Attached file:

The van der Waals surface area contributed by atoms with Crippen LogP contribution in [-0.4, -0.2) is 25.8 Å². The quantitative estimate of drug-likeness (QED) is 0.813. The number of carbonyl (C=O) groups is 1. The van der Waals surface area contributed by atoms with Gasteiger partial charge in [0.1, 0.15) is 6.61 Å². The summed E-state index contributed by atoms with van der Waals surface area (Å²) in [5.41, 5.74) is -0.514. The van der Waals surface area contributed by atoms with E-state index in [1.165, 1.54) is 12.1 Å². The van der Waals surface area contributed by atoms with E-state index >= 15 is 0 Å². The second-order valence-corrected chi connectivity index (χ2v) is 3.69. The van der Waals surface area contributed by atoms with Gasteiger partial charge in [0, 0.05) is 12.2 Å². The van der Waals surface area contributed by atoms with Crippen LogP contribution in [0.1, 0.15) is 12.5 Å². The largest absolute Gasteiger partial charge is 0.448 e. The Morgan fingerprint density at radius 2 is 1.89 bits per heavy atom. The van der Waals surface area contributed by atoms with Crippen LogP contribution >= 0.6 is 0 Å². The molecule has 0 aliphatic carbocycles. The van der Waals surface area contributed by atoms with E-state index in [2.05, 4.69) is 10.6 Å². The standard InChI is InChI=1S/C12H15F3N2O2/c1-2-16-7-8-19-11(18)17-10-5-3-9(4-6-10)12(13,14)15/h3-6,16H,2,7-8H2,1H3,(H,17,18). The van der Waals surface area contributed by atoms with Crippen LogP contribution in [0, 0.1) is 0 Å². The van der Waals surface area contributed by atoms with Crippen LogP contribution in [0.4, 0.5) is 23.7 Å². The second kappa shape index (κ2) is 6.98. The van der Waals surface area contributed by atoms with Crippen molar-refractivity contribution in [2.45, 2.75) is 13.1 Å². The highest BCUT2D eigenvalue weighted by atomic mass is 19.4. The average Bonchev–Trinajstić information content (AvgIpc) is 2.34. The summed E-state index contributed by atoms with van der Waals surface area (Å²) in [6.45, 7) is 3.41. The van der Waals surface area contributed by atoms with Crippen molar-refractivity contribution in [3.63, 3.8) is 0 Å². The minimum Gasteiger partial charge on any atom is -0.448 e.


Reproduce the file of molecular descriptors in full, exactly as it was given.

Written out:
The van der Waals surface area contributed by atoms with Crippen LogP contribution in [-0.4, -0.2) is 25.8 Å². The quantitative estimate of drug-likeness (QED) is 0.813. The number of carbonyl (C=O) groups is 1. The van der Waals surface area contributed by atoms with Gasteiger partial charge in [0.1, 0.15) is 6.61 Å². The summed E-state index contributed by atoms with van der Waals surface area (Å²) in [5.41, 5.74) is -0.514. The van der Waals surface area contributed by atoms with E-state index in [1.165, 1.54) is 12.1 Å². The van der Waals surface area contributed by atoms with E-state index >= 15 is 0 Å². The second-order valence-corrected chi connectivity index (χ2v) is 3.69. The van der Waals surface area contributed by atoms with Gasteiger partial charge in [0, 0.05) is 12.2 Å². The van der Waals surface area contributed by atoms with Crippen LogP contribution in [0.1, 0.15) is 12.5 Å². The largest absolute Gasteiger partial charge is 0.448 e. The Morgan fingerprint density at radius 2 is 1.89 bits per heavy atom. The van der Waals surface area contributed by atoms with Crippen LogP contribution >= 0.6 is 0 Å². The molecule has 0 aliphatic carbocycles. The van der Waals surface area contributed by atoms with E-state index in [2.05, 4.69) is 10.6 Å². The standard InChI is InChI=1S/C12H15F3N2O2/c1-2-16-7-8-19-11(18)17-10-5-3-9(4-6-10)12(13,14)15/h3-6,16H,2,7-8H2,1H3,(H,17,18). The van der Waals surface area contributed by atoms with Crippen LogP contribution in [0, 0.1) is 0 Å². The van der Waals surface area contributed by atoms with Crippen LogP contribution in [0.4, 0.5) is 23.7 Å². The second kappa shape index (κ2) is 6.98. The van der Waals surface area contributed by atoms with Crippen molar-refractivity contribution in [2.45, 2.75) is 13.1 Å². The highest BCUT2D eigenvalue weighted by atomic mass is 19.4. The average Bonchev–Trinajstić information content (AvgIpc) is 2.34. The summed E-state index contributed by atoms with van der Waals surface area (Å²) in [6.45, 7) is 3.41. The van der Waals surface area contributed by atoms with Crippen molar-refractivity contribution in [3.63, 3.8) is 0 Å². The minimum Gasteiger partial charge on any atom is -0.448 e.